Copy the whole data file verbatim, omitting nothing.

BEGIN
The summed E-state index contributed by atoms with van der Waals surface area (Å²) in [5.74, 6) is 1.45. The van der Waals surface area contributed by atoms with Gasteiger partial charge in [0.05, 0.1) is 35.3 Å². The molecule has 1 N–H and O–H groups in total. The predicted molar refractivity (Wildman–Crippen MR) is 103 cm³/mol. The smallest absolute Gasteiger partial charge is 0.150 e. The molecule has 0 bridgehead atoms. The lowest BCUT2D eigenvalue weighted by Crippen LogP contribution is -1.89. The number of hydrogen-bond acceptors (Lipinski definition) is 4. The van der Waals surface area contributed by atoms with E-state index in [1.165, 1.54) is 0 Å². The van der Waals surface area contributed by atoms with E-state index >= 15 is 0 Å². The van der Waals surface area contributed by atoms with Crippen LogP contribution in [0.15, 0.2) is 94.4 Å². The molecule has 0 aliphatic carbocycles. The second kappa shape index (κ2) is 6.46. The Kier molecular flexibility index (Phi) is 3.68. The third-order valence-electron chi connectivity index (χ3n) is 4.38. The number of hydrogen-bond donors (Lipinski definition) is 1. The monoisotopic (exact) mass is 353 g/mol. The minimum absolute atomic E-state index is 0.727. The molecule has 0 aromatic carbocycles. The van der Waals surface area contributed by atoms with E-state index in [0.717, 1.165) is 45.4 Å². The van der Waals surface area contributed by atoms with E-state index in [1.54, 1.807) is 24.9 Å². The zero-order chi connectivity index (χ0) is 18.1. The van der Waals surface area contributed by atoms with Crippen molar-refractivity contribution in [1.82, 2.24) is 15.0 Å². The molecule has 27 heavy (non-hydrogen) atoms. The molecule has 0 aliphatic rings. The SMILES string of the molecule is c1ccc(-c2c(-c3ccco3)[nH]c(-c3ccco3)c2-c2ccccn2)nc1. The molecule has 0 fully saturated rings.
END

The summed E-state index contributed by atoms with van der Waals surface area (Å²) in [5.74, 6) is 1.45. The van der Waals surface area contributed by atoms with Gasteiger partial charge in [0.05, 0.1) is 35.3 Å². The molecule has 1 N–H and O–H groups in total. The predicted molar refractivity (Wildman–Crippen MR) is 103 cm³/mol. The smallest absolute Gasteiger partial charge is 0.150 e. The molecule has 0 bridgehead atoms. The lowest BCUT2D eigenvalue weighted by Crippen LogP contribution is -1.89. The number of hydrogen-bond acceptors (Lipinski definition) is 4. The van der Waals surface area contributed by atoms with E-state index in [1.165, 1.54) is 0 Å². The van der Waals surface area contributed by atoms with E-state index >= 15 is 0 Å². The van der Waals surface area contributed by atoms with Crippen LogP contribution in [0.15, 0.2) is 94.4 Å². The molecule has 0 aliphatic carbocycles. The second kappa shape index (κ2) is 6.46. The Kier molecular flexibility index (Phi) is 3.68. The third-order valence-electron chi connectivity index (χ3n) is 4.38. The number of hydrogen-bond donors (Lipinski definition) is 1. The monoisotopic (exact) mass is 353 g/mol. The minimum absolute atomic E-state index is 0.727. The molecule has 0 aromatic carbocycles. The van der Waals surface area contributed by atoms with E-state index in [0.717, 1.165) is 45.4 Å². The van der Waals surface area contributed by atoms with E-state index in [1.54, 1.807) is 24.9 Å². The zero-order chi connectivity index (χ0) is 18.1. The van der Waals surface area contributed by atoms with Crippen molar-refractivity contribution in [1.82, 2.24) is 15.0 Å². The molecule has 27 heavy (non-hydrogen) atoms. The molecule has 0 aliphatic rings. The SMILES string of the molecule is c1ccc(-c2c(-c3ccco3)[nH]c(-c3ccco3)c2-c2ccccn2)nc1. The molecule has 0 fully saturated rings.